No ‘political case’ for joining EU single market, says Starmer

Labour leader Sir Keir Starmer has said there is no “political case” for the UK to join the European Union’s single market during a visit to the World Economic Forum in Davos, Switzerland.

Speaking to the BBC‘s Newsnight programme, Sir Keir said that the UK’s divorce agreement with Brussels is “not a good deal” and he wants the nation to have a “closer relationship with the EU”.

But he added that the UK “can’t go back into the EU” and that included any deal to join the bloc’s economic community, the single market. 

He said: “We would accept that the deal that Johnson got is not a good deal and you can see the impact it is having on our economy and that is why we have been clear we want a closer relationship with the EU.

“That starts with the protocol in Northern Ireland, it then goes into a discussion about how close we can be. We can’t go back into the EU, there isn’t a political case for going back into the EU or the single market. But I am having discussions about what a closer trading relationship might look like”.

The comments will be seen as a rebuke to Labour Mayor of London Sadiq Khan who said earlier this month that there needs to be a “pragmatic debate about the benefits of being a part of the customs union and the single market”.

Sir Keir Starmer, who campaigned to remain in the 2016 EU revenue and subsequently for a “peoples’ vote” on Brexit, has looked to embrace the UK’s decision to leave the EU as Labour leader. 

In his new year’s address earlier this month, the Labour leader promised to deliver a post-Brexit “take back control” bill if elected as PM, saying he would deliver on the promises of Brexit with devolution over areas including skills, housing and transport.

In further comments made to Newsnight, Sir Keir Starmer did not deny that his political approach is the same as Tony Blair’s was in 1997 or “full blairite”

When it was put to Sir Keir that when he first became Labour leader his politics were similar to that of Ed Miliband but that now he is a “full Blairite, 1997”, he said: “I have been an advocate of partnership working with business for a very long time. I have been an advocate of reforming our public services for a very long time. I ran a public service, the Crown Prosecution Service for five years, I reformed that before I even got into politics.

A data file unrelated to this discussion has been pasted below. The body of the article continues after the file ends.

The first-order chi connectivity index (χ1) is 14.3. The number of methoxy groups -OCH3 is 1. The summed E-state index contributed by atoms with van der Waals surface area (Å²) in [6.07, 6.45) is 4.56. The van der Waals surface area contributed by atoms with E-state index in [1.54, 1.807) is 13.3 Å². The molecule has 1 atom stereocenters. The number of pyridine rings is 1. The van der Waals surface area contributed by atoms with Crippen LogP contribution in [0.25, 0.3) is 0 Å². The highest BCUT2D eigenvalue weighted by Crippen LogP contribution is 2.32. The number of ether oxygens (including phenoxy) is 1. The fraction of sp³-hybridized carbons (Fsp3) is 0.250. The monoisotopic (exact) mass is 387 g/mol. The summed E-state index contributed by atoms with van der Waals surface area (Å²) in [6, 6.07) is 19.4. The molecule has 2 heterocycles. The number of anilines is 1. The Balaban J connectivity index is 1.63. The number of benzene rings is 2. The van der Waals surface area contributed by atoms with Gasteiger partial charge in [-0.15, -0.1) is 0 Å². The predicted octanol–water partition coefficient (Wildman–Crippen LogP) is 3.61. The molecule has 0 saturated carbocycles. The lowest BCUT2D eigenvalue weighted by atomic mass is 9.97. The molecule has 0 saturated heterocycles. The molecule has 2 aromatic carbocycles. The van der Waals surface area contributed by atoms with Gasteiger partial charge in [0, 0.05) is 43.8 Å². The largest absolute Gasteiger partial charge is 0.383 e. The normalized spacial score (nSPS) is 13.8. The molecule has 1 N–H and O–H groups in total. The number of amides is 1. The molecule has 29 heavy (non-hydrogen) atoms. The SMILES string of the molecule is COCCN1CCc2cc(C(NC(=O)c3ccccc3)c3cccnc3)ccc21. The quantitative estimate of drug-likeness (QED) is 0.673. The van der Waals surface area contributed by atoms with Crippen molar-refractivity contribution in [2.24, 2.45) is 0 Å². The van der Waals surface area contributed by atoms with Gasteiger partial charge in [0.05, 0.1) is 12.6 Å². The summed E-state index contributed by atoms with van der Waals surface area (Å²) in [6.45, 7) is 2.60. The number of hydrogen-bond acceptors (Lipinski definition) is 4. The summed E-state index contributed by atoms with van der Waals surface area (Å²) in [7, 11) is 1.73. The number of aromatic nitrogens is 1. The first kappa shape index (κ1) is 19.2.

“So none of this is new for me. But we do face, and we have got to confront the fact, that if we come into government we will face a very damaged economy, we will face a country that hasn’t had inward investment in the way we would have liked for a very long time, growth way below what we need and public services not just on their knees but on their face and we will turn that around”.

In his contribution to a WEF panel event on Thursday, Sir Keir said a Labour government would pursue an “active state” ready to partner with business.

He used the opportunity to stress his green credentials, saying Britain would benefit from a clean energy plan that would bring down fuel costs, create jobs and contribute towards tackling the climate crisis.

“There’s huge potential for this in the UK in terms of wind and offshore wind,” Starmer told a WEF panel.

Shadow chancellor Rachel Reeves, who attended Davos with Sir Keir, criticised prime minister Rishi Sunak’s absence. “Somebody has got to be an ambassador for Britain and the prime minister and the chancellor are not here”, Ms Reeves told a separate audience referring to chancellor Jeremy Hunt.

“We are here to send a message that at the next election … the British economy will be open for business again.”

Although Sunak did not attend the event, the British Government did send international trade minister Kemi Badenoch and business secretary Grant Shapps to Davos.

Former prime minister Boris Johnson also made an appearance, which he used to urge Britain’s allies to double down on sending military equipment to Ukraine.